1. An open hearing by a House Appropriations Subcommittee. For the first time since 2010, the House Appropriations Legislative Branch Subcommittee allowed private, non-government individuals to submit and present testimony on myriad issues. Usually, only individuals who are invited can come speak their mind. But May 3, 2017, John Q. Public was free to come and talk with legislators.

 

  1. More brainpower for Congress. Congress’ private, nonpartisan think tank, the Congressional Research Service, received an increase of $1 million over the previous fiscal year level within the omnibus House appropriations bill passed May 5, 2017. Though the extra funds represent less than 1 percent in additional funding, when compared to declines in funding of several other government entities, the largely symbolic gesture highlights the important role CRS plays in assisting Congress with their duties.

 

  1. Pushback against the president. Despite low approval ratings, Americans of both parties recognize Congress is a vital check on the concentration of power in the executive branch. In a recent Pew Research Center poll, 94 percent of respondents said dividing power among the president, Congress and the courts is “very” or “somewhat important” to the maintenance of a strong democracy. Additionally, 77 percent were wary of granting the president additional powers for combating the nation’s problems. In response, the recent omnibus appropriation takes steps to curb executive authority in specific areas.

 

  1. More oversight power for Congress. In December 2016, President Obama signed the Inspector General Empowerment Act of 2016. Many argue the law solidifies the independence of agency inspectors general and strengthens access to requested agency documents, data and information. The Council of the Inspectors General on Integrity and Efficiency (CIGIE) called the law “a landmark piece of legislation welcomed by all IGs and all advocates of government accountability and efficiency.”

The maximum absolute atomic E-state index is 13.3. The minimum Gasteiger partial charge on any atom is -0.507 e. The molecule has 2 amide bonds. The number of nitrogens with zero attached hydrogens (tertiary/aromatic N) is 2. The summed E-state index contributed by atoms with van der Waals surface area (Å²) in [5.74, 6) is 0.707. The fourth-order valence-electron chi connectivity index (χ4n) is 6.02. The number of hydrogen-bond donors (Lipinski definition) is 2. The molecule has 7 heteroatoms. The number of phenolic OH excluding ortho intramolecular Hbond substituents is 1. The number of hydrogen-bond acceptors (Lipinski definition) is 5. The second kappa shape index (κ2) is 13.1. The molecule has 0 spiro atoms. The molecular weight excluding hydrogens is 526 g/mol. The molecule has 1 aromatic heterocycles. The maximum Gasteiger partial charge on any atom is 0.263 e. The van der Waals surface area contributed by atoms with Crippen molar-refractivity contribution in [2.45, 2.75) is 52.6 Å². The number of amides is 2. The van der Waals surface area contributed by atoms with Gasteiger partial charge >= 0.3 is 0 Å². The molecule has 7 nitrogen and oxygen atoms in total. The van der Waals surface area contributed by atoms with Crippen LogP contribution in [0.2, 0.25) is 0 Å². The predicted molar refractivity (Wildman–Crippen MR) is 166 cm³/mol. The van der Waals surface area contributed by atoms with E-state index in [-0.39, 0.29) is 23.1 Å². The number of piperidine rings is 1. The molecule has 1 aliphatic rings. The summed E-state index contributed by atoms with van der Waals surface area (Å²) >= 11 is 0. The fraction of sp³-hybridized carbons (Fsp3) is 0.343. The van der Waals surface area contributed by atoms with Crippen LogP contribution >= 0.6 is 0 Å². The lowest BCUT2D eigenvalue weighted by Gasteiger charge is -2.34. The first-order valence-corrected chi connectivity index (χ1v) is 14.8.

1. More racial diversity in Congress. In 1981, six percent of the voting members in the House and Senate were racial minorities. In 2017, that number climbed to 19 percent, making the 115th Congress the most racially diverse in the institution’s history. Minorities make up 38 percent of the American population; so there is far more work to do to make both chambers more demographically representative bodies. But, the trend line clearly is positive. And 20 of 59 (34 percent) of newly elected members are racial minorities.

None of these individual shoots-of-green will fully assuage the fears that the institution is dysfunctional. The ongoing “Obamacare” repeal uncertainty, continuing under-representation of women and other groups in both chambers, and perceptions of politically motivated oversight and corruption will fuel popular concern of congressional actions and motives. But, in a time where seemingly every news story and political conversation begins and ends with abject pessimism toward Congress and its ability to operate, even the smallest healthy signs should remind us: our national legislature is not beyond repair.